The Art of Controversy

Political Cartoons and Their Enduring Power

By Victor S. Navasky
(Knopf Publishing Group, Hardcover, 9780307957207, 231pp.)

Publication Date: April 9, 2013

List Price: $27.95*
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A lavishly illustrated, witty, and original look at the awesome power of the political cartoon throughout history to enrage, provoke, and amuse.
As a former editor of "The New York Times Magazine" and the longtime editor of "The Nation, "Victor S. Navasky knows just how transformative--and incendiary--cartoons can be. Here Navasky guides readers through some of the greatest cartoons ever created, including those by George Grosz, David Levine, Herblock, HonorE Daumier, and Ralph Steadman. He recounts how cartoonists and caricaturists have been censored, threatened, incarcerated, and even murdered for their art, and asks what makes this art form, too often dismissed as trivial, so uniquely poised to affect our minds and our hearts.
Drawing on his own encounters with would-be censors, interviews with cartoonists, and historical archives from cartoon museums across the globe, Navasky examines the political cartoon as both art and polemic over the centuries. We see afresh images most celebrated for their artistic merit (Picasso's "Guernica, "Goya's "Duendecitos"), images that provoked outrage (the 2008 Barry Blitt "New Yorker" cover, which depicted the Obamas as a Muslim and a Black Power militant fist-bumping in the Oval Office), and those that have dictated public discourse (Herblock's defining portraits of McCarthyism, the Nazi periodical "Der StUrmer"'s anti-Semitic caricatures). Navasky ties together these and other superlative genre examples to reveal how political cartoons have been not only capturing the zeitgeist throughout history but shaping it as well--and how the most powerful cartoons retain the ability to shock, gall, and inspire long after their creation.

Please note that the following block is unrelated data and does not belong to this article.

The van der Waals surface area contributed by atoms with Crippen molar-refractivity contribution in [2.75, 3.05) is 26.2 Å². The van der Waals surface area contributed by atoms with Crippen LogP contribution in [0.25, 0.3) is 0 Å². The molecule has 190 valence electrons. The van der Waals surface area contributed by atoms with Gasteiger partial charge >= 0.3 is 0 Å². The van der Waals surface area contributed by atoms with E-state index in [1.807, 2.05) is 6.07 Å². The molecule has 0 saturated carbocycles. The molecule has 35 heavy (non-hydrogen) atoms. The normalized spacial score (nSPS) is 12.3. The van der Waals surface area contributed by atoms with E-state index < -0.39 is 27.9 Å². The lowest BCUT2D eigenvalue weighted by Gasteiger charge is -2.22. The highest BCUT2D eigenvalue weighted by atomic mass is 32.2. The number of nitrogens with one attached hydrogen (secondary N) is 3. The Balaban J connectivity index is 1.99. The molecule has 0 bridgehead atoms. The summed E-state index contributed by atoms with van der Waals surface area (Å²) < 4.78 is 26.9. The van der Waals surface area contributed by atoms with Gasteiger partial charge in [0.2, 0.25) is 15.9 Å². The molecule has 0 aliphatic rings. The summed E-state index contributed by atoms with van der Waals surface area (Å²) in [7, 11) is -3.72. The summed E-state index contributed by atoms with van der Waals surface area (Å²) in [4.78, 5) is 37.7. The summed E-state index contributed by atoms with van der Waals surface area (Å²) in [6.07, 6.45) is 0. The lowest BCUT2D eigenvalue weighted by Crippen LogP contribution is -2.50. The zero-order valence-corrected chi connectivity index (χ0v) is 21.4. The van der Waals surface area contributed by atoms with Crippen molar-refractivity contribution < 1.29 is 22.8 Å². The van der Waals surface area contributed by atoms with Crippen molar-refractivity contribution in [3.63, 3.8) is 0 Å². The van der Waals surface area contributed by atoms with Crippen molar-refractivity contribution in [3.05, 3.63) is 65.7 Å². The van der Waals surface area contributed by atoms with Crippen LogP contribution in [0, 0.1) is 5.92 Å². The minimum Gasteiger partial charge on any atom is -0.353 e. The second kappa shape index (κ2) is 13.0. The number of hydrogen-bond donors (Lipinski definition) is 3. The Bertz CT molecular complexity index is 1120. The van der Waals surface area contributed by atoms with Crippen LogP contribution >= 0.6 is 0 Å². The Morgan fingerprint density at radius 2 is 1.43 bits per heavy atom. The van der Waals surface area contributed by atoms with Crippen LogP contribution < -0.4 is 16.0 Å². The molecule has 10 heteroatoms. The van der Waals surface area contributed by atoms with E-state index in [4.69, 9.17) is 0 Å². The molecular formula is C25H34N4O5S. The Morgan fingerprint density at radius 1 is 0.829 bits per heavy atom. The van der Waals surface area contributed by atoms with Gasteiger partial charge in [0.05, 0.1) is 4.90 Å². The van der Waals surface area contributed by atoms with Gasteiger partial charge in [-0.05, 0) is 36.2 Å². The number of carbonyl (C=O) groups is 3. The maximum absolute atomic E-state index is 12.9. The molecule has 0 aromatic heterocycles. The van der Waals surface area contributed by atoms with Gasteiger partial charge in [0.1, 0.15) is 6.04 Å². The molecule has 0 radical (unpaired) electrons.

Here Victor S. Navasky brilliantly illuminates the true power of one of our most enduringly vital forms of artistic expression.

About the Author
Victor S. Navasky is the author of "Naming Names", which won the National Book Award, and "Kennedy Justice", a National Book Award finalist. For many years the editor of the" Nation", and then its publisher, Navasky has taught at a number of colleges and universities including Princeton University and the Columbia University Graduate School of Journalism, where he currently chairs the "Columbia Journalism Review". He has contributed articles and reviews to numerous magazines and journals of opinion, and has been awarded a Guggenheim Fellowship and a George Polk Award. His most recent book is "The Art of Controversy: Political Cartoons and Their Enduring Power". Navasky is a member of the American Academy of Arts and Sciences, and he lives in New York City.
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